There are a lot of “firsts” in medical training. Some are really positive things that we love to talk about
like your first real patient encounter, your first delivery during obstetrics, or your first time diagnosing
something right. But less physicians talk about the difficult “firsts” like failing your first test, losing your
first patient, or being involved in your first code. These can be really difficult and can make you feel
isolated and alone. Training sometimes does not prepare you for these scenarios, which is why we must
talk about them so we can gain better insight and realize we all go through the same emotions.
Code Blue. These two words bring fear into every physician’s heart no matter how seasoned or what
they may tell you. It gets announced over the PA system in the hospital and can cause a tad bit of chaos
with people from multiple specialties running to the room called. It means a patient is dying and
requires immediate resuscitation.
I remember my first code blue like it was yesterday. He was only a teenager. He was an athlete with a potential sports career ahead of him. He was healthy with no underlying illnesses. He had such a bright future…until he rolled into our pediatric ICU.
I was on my first PICU rotation in residency. We got a call for a transfer from a nearby emergency
department. “We have a teenager in respiratory failure with pulmonary hemorrhage. We have
intubated him and are requesting a transfer.” He had been diagnosed with the flu just a few days prior.
We accepted the transfer and he arrived in the middle of our rounds in the morning. He was already
intubated. His whole family arrived a few minutes later.
Thirty minutes after he arrived a code blue was called. His heart rate was dropping and he was not
responding to medications.
He was the first pediatric patient I ever coded.
The first time I did chest compressions on a real person, nevertheless a child.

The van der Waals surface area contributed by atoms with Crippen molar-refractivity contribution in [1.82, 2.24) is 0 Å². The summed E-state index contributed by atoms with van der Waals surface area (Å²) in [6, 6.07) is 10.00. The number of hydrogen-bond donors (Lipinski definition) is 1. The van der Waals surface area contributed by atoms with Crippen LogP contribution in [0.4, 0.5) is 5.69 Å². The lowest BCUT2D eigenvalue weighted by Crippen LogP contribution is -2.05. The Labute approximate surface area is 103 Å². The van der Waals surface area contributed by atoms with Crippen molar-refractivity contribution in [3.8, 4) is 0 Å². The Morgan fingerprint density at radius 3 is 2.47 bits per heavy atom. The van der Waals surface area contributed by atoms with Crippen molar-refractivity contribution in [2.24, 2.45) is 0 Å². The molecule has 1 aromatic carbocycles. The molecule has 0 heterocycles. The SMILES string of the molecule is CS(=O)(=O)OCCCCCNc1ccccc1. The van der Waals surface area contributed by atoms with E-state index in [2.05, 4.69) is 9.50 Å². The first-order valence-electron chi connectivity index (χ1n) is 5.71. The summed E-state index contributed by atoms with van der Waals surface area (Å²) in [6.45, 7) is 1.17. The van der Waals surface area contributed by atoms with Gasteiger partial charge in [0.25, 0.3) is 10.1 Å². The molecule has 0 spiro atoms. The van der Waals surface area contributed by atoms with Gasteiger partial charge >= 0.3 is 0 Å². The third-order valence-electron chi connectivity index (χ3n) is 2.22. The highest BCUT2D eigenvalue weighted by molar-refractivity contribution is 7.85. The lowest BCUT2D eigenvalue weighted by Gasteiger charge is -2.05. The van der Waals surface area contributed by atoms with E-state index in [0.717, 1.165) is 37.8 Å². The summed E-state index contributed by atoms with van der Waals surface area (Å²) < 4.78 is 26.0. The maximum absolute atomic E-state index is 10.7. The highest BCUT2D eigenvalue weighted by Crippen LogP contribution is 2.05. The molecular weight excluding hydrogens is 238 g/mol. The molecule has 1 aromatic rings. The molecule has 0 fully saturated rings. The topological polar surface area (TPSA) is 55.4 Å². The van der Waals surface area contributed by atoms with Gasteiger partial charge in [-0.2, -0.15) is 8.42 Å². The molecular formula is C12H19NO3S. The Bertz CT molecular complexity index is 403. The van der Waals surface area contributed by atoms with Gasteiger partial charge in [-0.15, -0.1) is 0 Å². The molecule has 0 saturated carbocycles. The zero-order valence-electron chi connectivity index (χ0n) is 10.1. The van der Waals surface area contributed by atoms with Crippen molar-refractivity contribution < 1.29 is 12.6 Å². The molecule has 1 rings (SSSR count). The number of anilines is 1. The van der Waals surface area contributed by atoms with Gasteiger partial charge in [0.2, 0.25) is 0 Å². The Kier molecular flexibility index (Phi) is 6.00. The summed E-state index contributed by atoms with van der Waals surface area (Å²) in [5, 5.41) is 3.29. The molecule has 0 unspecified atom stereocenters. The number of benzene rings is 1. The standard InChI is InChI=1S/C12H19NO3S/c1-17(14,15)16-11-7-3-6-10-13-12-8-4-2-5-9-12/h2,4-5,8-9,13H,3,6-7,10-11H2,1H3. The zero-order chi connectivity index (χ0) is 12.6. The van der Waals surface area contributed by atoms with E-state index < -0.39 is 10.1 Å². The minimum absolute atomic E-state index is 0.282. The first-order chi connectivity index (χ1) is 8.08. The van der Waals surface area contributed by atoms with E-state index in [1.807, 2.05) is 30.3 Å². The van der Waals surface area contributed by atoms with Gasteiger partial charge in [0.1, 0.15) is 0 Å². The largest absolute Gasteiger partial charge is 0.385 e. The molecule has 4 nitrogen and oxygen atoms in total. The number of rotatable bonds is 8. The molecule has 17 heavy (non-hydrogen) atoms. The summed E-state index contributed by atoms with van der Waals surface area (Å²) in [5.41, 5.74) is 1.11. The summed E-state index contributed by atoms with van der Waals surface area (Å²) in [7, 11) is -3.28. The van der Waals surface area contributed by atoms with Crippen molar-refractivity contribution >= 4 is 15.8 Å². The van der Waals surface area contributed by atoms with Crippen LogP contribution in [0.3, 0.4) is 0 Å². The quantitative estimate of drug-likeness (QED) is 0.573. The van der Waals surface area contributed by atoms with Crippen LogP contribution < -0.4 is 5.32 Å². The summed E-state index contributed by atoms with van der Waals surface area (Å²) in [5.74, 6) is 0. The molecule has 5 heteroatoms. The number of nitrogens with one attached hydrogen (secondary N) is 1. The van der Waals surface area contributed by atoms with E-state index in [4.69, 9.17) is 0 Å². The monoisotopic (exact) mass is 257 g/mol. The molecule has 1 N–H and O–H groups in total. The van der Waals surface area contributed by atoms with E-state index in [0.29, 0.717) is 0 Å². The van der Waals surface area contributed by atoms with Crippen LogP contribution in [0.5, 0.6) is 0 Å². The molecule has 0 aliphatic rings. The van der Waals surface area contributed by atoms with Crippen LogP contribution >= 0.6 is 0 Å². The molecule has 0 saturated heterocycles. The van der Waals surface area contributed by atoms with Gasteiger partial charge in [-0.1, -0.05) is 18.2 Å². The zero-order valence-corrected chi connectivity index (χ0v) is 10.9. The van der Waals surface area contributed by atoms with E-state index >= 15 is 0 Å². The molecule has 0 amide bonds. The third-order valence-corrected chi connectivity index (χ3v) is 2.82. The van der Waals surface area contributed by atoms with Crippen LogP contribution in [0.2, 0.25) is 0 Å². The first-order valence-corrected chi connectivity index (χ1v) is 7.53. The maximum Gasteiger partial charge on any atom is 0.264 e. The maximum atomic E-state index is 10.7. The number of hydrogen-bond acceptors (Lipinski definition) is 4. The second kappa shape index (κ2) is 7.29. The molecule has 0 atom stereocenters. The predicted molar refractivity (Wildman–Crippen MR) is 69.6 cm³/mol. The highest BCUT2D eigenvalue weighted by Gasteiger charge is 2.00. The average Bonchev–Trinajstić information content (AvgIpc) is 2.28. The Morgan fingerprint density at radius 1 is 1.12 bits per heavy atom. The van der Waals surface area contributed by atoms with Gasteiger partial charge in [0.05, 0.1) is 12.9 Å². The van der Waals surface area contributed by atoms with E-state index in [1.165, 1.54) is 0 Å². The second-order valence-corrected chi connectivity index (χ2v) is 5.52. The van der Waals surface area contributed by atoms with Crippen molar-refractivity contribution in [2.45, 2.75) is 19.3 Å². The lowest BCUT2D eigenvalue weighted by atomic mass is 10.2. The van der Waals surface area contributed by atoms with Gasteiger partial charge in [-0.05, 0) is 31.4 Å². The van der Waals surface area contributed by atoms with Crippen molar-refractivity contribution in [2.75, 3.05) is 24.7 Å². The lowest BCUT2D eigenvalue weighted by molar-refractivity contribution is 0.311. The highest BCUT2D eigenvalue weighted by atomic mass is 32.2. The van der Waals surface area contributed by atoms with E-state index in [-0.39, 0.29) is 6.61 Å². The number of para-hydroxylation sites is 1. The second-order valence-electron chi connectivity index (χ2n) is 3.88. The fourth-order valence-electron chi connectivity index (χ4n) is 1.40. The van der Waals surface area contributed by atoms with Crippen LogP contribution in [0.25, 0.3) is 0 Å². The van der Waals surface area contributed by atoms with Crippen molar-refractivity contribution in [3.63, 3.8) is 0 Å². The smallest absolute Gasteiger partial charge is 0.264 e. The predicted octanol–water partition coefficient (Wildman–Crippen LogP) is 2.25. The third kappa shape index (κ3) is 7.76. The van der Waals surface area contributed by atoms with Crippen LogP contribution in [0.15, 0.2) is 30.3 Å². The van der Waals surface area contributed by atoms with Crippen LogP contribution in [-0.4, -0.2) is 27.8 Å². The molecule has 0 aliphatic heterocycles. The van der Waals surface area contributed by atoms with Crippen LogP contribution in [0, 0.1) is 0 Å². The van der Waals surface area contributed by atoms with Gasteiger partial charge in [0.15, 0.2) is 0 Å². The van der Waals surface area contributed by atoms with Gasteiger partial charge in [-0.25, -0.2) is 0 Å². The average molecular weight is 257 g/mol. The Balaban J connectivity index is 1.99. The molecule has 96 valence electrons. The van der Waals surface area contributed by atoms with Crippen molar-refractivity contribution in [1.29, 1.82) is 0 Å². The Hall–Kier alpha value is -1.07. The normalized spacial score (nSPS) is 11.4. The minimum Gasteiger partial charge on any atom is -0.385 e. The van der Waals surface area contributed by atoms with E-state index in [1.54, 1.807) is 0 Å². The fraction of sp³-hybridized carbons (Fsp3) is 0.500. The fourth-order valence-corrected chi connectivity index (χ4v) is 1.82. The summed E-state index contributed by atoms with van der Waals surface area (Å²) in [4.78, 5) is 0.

The first time I could hear the family behind us praying to save their son.
We ran through the code algorithm with my PICU attending calling out instructions. We gave multiple
pressors, blood products, and other medications. We did this for about an hour. We did everything we
could to help him, but it wasn't enough. He died despite our best efforts. He was my first code and my
first real patient death. I was both physically and emotionally exhausted. He was a healthy teenager and
died from the flu, of all things.
After things settled down and the attending talked with the family, it was back to rounding almost as if
nothing happened. I could not focus during the rest of rounds.
What just happened?
Am I the only one who is upset?
Is this normal?
The rest of the day was a blur. There was talk of doing a debriefing session, but it never happened. The ER resident who was on with us that day joked about needing to go get Tamiflu now. I chuckled a little bit. Humor is one way for people to deal with stressful situations. But, what we really needed to do was talk about it and recognize what happened.
Unfortunately, sometimes we do not have the time in medicine to reflect. This is why burnout is a reality and physician mental health is a big concern. That is why I talk about the hardships during training. We should be more open about these experiences so others can see it is okay to be upset, angry, or numb.